my $x = "3"; # some variable containing a string
              $x += 0;     # numify it, ensuring it will be dumped as a number
              $x *= 1;     # same thing, the choice is yours.

           You can not currently force the type in other, less obscure, ways.
           Tell me if you need this capability (but don't forget to explain
           why it's needed :).

           Note that numerical precision has the same meaning as under Perl
           (so binary to decimal conversion follows the same rules as in Perl,
           which can differ to other languages). Also, your perl interpreter
           might expose extensions to the floating point numbers of your
           platform, such as infinities or NaN's - these cannot be represented
           in JSON, and it is an error to pass those in.

       As for Perl objects, this module only supports a pure JSON
       representation (without the ability to deserialise the object
       automatically again).


       What happens when this module encounters a Perl object depends on the
       "allow_blessed" and "convert_blessed" settings, which are used in this

       1. "convert_blessed" is enabled and the object has a "TO_JSON" method.
           In this case, the "TO_JSON" method of the object is invoked in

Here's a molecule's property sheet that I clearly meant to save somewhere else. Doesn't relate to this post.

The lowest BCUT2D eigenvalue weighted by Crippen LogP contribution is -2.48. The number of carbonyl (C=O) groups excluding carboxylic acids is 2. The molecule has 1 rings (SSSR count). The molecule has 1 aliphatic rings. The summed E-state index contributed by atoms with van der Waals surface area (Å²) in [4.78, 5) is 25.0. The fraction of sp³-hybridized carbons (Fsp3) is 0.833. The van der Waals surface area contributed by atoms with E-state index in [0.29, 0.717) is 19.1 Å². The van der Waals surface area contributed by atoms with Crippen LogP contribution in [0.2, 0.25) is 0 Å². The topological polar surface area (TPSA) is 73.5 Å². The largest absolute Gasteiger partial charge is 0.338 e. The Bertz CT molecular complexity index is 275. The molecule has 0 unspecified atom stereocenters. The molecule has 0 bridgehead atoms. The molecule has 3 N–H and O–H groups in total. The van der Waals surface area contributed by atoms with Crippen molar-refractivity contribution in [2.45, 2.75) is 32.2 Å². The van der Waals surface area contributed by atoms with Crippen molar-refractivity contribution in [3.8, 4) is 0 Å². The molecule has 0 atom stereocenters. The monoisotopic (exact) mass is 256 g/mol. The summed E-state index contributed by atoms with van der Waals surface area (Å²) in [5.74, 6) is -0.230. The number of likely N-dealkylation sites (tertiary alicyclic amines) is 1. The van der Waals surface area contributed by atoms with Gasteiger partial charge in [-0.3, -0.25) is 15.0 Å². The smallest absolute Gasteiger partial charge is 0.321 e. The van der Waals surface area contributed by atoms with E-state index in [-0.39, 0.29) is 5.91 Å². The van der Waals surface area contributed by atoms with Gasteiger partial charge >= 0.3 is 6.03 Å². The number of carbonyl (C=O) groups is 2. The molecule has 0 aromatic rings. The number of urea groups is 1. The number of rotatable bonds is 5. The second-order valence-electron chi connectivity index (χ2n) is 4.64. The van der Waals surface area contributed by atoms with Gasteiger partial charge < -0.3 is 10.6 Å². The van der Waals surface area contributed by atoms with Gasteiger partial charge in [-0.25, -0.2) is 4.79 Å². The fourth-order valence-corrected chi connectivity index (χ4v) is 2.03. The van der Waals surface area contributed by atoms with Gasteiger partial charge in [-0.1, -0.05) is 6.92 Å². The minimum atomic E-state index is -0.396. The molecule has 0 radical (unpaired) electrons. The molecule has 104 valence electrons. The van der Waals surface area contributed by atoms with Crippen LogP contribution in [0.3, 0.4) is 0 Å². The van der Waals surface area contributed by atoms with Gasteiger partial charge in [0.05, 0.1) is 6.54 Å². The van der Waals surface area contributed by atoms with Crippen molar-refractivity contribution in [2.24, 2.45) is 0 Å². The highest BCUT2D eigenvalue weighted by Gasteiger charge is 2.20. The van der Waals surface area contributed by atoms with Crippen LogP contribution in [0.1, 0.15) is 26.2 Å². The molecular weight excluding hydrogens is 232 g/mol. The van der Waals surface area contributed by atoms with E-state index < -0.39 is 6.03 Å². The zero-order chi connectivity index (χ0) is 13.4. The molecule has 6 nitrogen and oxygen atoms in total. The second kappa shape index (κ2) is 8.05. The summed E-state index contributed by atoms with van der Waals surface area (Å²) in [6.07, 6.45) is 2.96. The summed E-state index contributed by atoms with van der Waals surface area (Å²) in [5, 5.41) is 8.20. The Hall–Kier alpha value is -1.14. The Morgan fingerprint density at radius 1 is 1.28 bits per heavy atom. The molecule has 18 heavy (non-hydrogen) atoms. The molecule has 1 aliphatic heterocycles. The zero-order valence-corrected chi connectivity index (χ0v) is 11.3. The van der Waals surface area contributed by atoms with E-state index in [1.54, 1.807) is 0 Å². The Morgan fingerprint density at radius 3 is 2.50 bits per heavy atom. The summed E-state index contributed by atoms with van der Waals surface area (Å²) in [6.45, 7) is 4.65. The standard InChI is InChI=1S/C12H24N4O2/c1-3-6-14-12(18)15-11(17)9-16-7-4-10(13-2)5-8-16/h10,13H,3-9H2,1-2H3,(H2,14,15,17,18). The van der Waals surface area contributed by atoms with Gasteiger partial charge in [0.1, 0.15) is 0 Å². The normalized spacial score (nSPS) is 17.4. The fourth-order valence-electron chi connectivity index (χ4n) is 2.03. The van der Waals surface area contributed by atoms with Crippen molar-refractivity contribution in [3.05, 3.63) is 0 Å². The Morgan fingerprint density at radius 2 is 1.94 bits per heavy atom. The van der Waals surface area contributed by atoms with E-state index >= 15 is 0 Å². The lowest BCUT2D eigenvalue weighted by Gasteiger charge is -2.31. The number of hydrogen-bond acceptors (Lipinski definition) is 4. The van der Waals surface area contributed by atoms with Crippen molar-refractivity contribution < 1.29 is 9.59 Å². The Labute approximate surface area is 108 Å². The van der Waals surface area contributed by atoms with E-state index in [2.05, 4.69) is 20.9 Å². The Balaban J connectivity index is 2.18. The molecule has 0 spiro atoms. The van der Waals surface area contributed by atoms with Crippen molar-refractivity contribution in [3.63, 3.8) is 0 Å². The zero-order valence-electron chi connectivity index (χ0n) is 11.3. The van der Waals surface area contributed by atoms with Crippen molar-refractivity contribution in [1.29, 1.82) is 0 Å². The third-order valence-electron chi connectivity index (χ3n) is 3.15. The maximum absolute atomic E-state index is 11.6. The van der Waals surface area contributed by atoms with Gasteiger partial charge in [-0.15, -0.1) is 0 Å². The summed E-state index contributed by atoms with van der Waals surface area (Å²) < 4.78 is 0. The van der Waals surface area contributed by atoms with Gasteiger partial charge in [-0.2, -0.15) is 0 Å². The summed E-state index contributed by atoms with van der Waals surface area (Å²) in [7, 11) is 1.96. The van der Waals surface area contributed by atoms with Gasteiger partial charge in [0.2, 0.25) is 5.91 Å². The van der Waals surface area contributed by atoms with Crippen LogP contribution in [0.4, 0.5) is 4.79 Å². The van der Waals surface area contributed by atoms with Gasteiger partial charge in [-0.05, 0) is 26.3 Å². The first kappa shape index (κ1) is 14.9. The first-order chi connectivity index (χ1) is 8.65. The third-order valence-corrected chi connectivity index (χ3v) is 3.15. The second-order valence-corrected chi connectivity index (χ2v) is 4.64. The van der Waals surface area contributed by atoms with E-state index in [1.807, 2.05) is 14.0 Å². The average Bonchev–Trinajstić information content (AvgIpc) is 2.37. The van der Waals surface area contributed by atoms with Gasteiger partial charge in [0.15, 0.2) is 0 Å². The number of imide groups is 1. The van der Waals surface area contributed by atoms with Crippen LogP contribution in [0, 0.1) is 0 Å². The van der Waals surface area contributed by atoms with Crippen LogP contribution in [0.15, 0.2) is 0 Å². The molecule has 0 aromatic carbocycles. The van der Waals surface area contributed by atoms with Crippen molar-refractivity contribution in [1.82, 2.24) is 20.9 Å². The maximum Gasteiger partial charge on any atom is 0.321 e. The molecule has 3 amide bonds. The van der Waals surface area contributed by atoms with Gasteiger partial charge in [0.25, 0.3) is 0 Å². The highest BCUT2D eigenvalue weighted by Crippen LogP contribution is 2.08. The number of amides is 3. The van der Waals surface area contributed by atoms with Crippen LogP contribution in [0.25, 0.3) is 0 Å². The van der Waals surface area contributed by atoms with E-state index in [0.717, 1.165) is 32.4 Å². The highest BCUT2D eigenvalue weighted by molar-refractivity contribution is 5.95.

scalar context. It must return a single scalar that can be directly
           encoded into JSON. This scalar replaces the object in the JSON

           For example, the following "TO_JSON" method will convert all URI
           objects to JSON strings when serialised. The fact that these values
           originally were URI objects is lost.

              sub URI::TO_JSON {
                 my ($uri) = @_;

       2. "allow_blessed" is enabled.
           The object will be serialised as a JSON null value.

       3. none of the above
           If none of the settings are enabled or the respective methods are
           missing, this module throws an exception.


       This section is taken from JSON::XS.

       The interested reader might have seen a number of flags that signify
       encodings or codesets - "utf8", "latin1" and "ascii". There seems to be
       some confusion on what these do, so here is a short comparison:

       "utf8" controls whether the JSON text created by "encode" (and expected
       by "decode") is UTF-8 encoded or not, while "latin1" and "ascii" only
       control whether "encode" escapes character values outside their
       respective codeset range. Neither of these flags conflict with each
       other, although some combinations make less sense than others.

       Care has been taken to make all flags symmetrical with respect to
       "encode" and "decode", that is, texts encoded with any combination of
       these flag values will be correctly decoded when the same flags are
       used - in general, if you use different flag settings while encoding
       vs. when decoding you likely have a bug somewhere.